As it floats on the stock market, Spotify has been talking up how empowering it is for artists but this is a company that actually disenfranchises most of them
A company that closed its first day of trading with a valuation of $27bn, making it one of the largest technology company public offerings in the history of the New York Stock Exchange. The market leader by a country mile, with more than double the number of subscribers of its nearest rival. The primary reason the recording industry is, after 14 painful years, slowly rolling into the recovery position. A miracle worker.
The frothing coverage of Spotifys direct listing on Tuesday has been almost exclusively about what it means for Spotify, its employees and the assorted investors who have held their nerve despite the company racking up losses that run into the billions. But there was little talk of what it means for the musicians and songwriters increasingly reliant on the service for their income.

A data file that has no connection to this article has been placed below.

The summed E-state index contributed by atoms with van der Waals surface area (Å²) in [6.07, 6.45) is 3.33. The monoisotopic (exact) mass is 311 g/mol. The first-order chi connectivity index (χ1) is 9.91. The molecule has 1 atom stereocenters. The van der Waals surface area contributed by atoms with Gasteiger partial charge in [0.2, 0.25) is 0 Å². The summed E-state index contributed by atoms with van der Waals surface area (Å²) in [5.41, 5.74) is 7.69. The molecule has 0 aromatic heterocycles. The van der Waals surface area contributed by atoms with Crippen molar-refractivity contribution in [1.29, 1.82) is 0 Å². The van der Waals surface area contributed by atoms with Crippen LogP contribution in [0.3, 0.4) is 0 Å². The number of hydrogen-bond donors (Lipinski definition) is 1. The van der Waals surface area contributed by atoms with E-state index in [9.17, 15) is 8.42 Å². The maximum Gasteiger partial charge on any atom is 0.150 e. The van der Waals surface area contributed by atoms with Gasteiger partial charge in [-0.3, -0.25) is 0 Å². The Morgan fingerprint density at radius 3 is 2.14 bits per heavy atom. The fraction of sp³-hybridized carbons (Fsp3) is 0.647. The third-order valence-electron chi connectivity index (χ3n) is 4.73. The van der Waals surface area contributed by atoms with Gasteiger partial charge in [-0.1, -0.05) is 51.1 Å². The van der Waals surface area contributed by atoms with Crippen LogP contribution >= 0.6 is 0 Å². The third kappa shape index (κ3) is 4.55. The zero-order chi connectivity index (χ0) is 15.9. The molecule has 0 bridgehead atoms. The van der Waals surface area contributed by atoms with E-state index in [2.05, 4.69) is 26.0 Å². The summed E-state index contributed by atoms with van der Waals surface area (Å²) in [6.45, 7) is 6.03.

In short, unless they were prescient enough to invest or get shares several years ago, it will mean nothing, yet. Artists will not be paid any more than they already are, and users will continue to pay what they always paid to subscribe, or be forced to keep navigating the various listening restrictions on the free tier.
Yet within this business as usual but even more so storyline is where the problems lie. There are a great many things that Spotify needs to change, row back on or recalibrate but this direct listing is not about that. So they will not be addressed until they have to be.
Read more: http://www.theguardian.com/us